That's a whole lot of no wind north of here surrounded by certain unpleasantness on all sides.

That’s a whole lot of no wind north of here surrounded by certain unpleasantness on all sides.

On the bright side, I’m docked right at the beginning of Waikiki. I’m getting a little tired of all the noise from the restaurant band across the street and the endless parade of passers by. Still it’s an epic spot to be docked in with some world class people watching.

Mainly I’ve been hanging out with the crew at the old fuel dock. The dock itself has been sold to a Japanese firm that wants to turn it into a wedding chapel. In the meantime, there’s about 8 boats that have their own little private marina in the middle of Ala Wai. They have to use their own anchors and med-moor to the wall, but it’s a sweet setup. Garrett has a Downeaster 32 named Mary Jane. He plays guitar and is fully into paragliding. Chris and Leyla live have cruised the South Pacific on their Hans Christian 33 Privateer and Chris just happens to play guitar and banjo. You can see where we might have hit it off.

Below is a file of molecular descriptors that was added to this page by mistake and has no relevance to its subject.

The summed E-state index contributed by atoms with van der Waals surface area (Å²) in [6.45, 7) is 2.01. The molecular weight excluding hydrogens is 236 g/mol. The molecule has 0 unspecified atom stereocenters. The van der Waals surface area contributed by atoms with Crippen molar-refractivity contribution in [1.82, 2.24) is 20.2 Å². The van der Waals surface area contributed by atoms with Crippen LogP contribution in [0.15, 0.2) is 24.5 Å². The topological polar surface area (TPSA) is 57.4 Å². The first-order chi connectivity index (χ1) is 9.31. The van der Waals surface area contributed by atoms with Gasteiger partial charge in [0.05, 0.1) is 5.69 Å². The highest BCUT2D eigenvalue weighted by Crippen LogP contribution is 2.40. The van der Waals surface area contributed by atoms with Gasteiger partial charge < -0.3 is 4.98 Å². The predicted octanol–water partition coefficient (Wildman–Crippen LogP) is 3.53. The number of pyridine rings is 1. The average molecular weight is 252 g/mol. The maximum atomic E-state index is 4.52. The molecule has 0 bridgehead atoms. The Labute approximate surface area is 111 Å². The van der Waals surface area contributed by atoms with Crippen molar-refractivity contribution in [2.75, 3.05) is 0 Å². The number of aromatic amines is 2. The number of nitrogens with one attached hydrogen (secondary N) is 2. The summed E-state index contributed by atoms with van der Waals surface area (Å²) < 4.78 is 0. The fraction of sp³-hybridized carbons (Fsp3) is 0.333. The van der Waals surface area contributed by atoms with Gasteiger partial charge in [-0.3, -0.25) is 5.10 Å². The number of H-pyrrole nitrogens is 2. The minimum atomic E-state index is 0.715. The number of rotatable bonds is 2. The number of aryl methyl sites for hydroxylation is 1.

The Fuel Dock Compound

The Fuel Dock Compound

The most epic moment of the last 3 weeks came last Friday. Garrett asked if I’d wanted to go with him to the other side of the island where he’d be doing some paragliding. I grabbed my camera rig and jumped at the opportunity to get out of town for a bit. Little did I know that I’d meet Maui Doug over there and get in a 90 minute long tandem flight over Makapu’u Head. Truly one of the coolest things that I’ve ever done.


So now I’m looking at the North Pacific High not forming back up for at least a week. In the meantime, I’m going to try and get a little cruising in. I’m not sure where, but I’m definitely ready to get out of the city.